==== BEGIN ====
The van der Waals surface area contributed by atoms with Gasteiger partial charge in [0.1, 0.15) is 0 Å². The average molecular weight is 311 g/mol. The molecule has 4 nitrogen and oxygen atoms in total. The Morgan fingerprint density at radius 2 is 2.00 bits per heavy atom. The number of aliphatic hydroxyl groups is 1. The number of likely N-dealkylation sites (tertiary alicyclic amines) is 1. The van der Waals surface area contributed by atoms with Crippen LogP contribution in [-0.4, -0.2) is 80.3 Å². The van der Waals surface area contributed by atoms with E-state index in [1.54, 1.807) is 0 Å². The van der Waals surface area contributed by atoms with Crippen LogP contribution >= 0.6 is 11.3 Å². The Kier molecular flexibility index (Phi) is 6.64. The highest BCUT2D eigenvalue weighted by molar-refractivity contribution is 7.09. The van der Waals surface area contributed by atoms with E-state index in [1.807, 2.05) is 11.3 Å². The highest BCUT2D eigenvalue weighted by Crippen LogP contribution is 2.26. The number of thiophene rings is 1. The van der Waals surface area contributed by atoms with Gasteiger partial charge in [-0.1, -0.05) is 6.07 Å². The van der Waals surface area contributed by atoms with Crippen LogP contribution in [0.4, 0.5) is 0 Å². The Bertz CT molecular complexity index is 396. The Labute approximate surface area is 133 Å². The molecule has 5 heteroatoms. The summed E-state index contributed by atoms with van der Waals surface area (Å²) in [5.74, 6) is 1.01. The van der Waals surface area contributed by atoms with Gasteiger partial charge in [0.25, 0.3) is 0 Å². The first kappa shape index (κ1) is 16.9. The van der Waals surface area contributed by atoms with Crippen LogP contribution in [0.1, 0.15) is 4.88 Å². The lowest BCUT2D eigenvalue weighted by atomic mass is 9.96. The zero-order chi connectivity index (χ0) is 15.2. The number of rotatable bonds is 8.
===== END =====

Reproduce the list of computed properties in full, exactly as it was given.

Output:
The van der Waals surface area contributed by atoms with Gasteiger partial charge in [0.1, 0.15) is 0 Å². The average molecular weight is 311 g/mol. The molecule has 4 nitrogen and oxygen atoms in total. The Morgan fingerprint density at radius 2 is 2.00 bits per heavy atom. The number of aliphatic hydroxyl groups is 1. The number of likely N-dealkylation sites (tertiary alicyclic amines) is 1. The van der Waals surface area contributed by atoms with Crippen LogP contribution in [-0.4, -0.2) is 80.3 Å². The van der Waals surface area contributed by atoms with E-state index in [1.54, 1.807) is 0 Å². The van der Waals surface area contributed by atoms with Crippen LogP contribution >= 0.6 is 11.3 Å². The Kier molecular flexibility index (Phi) is 6.64. The highest BCUT2D eigenvalue weighted by molar-refractivity contribution is 7.09. The van der Waals surface area contributed by atoms with E-state index in [1.807, 2.05) is 11.3 Å². The highest BCUT2D eigenvalue weighted by Crippen LogP contribution is 2.26. The number of thiophene rings is 1. The van der Waals surface area contributed by atoms with Gasteiger partial charge in [-0.1, -0.05) is 6.07 Å². The van der Waals surface area contributed by atoms with Crippen LogP contribution in [0.4, 0.5) is 0 Å². The Bertz CT molecular complexity index is 396. The Labute approximate surface area is 133 Å². The molecule has 5 heteroatoms. The summed E-state index contributed by atoms with van der Waals surface area (Å²) in [5.74, 6) is 1.01. The van der Waals surface area contributed by atoms with Gasteiger partial charge in [0.25, 0.3) is 0 Å². The first kappa shape index (κ1) is 16.9. The van der Waals surface area contributed by atoms with Crippen LogP contribution in [0.1, 0.15) is 4.88 Å². The lowest BCUT2D eigenvalue weighted by atomic mass is 9.96. The zero-order chi connectivity index (χ0) is 15.2. The number of rotatable bonds is 8.